“Israel is America’s most reliable friend,” the American Israel Public Affairs Committee states on its website. This notion has been put to the test in recent weeks, as Israel has parted ways with the United States on the major issue of how to respond to Russia’s incursion into Ukraine.
Israel refused to support an overwhelming, American-led condemnation of Russia at the United Nations General Assembly and has adopted a neutral posture regarding the conflict, marking a rare departure from the nearly automatic mutual support Israel and the United States provide each other in the international arena. And this has angered Washington and perturbed some Israel advocates.
“We are shooting ourselves in the foot,” said Dan Arbell, a former senior Israeli diplomat who now teaches at the American University in Washington. “Representatives of Israel always say that Israel is the only country in the region and one of the few in the whole world that always votes with the U.S., and now we see this change.”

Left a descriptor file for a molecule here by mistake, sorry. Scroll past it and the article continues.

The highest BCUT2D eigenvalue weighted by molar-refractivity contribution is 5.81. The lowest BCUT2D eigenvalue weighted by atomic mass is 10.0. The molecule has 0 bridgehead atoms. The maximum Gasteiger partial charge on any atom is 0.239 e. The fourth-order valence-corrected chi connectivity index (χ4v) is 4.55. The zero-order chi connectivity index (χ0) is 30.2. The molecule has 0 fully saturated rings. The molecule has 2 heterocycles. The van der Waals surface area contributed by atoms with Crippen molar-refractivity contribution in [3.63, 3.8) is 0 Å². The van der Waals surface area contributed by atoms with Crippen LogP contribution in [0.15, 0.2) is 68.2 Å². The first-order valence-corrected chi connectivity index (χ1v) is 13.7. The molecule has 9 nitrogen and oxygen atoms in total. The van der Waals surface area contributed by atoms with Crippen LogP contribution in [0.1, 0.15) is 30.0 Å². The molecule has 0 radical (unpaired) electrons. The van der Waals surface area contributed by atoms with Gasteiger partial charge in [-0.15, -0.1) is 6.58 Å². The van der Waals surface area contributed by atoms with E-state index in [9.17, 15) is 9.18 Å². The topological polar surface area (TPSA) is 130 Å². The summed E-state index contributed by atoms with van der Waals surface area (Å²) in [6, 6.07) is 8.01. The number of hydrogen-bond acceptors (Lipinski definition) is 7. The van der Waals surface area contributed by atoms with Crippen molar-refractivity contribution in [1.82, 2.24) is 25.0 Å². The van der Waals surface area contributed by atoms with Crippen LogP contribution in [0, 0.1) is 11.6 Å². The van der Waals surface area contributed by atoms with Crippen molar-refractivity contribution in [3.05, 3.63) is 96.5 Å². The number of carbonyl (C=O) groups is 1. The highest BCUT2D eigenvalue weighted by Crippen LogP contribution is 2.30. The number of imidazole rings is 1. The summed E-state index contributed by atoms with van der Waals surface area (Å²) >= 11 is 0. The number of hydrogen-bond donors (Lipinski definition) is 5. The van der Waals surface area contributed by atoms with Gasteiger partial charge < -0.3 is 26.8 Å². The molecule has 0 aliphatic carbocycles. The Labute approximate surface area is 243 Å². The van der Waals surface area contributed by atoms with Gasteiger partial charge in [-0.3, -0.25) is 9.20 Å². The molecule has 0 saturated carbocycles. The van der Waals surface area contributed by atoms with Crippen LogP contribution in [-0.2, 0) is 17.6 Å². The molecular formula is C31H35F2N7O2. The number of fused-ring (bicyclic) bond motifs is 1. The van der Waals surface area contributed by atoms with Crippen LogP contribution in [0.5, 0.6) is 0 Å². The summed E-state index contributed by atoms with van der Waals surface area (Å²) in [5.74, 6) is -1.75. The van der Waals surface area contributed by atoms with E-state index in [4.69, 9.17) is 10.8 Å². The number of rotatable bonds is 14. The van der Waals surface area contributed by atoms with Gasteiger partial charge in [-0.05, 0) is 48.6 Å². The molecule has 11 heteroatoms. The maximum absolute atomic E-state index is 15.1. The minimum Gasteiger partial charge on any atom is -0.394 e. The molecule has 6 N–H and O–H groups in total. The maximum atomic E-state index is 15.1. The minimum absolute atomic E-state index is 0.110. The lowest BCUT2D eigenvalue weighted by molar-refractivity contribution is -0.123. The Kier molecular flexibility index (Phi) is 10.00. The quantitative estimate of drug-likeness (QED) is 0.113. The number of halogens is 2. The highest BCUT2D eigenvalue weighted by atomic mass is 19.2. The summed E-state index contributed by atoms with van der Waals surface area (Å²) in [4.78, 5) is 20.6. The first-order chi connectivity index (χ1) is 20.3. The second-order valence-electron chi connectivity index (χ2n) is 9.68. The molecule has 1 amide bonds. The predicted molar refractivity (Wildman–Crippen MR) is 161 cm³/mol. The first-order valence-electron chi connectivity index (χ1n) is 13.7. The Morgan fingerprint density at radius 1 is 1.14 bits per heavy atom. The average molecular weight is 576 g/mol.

Arbell called the Israeli vote “a big mistake.”
Israel chose to sit on the fence, officials explained, out of concern that condemning Russia would sour relations with a nation playing a key role in Syria’s civil war and in nuclear negotiations with Iran, two issues of top concern for Israel.
It is too early to judge whether this policy regarding the Russian-Ukrainian conflict reflects a major shift in Israeli orientation or just a short-term tactical maneuver. Even the latter outcome, however, could spell trouble for Israel advocates in America.
The shift “just plays into the hands of those who want to make the case against us,” said an official with one pro-Israel group, who would not speak on record because of the organization’s policy. But the issue has yet to be raised where it would matter most, he said: by lawmakers or their staff members on Capitol Hill.
The communal official added that American support for Israel is multifaceted and does not depend solely on Israel standing alongside the United States in the international arena.
A spokesman for AIPAC declined to comment on the impact Israel’s position on Ukraine could have on the pro-Israel lobby’s work or on making the case that Israel remains America’s closest ally.
Israel’s decision not to participate in the March 27 U.N. General Assembly vote condemning Russia for annexing Crimea triggered significant tension with Washington. One hundred member nations backed the resolution, which the United States drafted, with only 11 voting against it. Israel did not participate in the vote.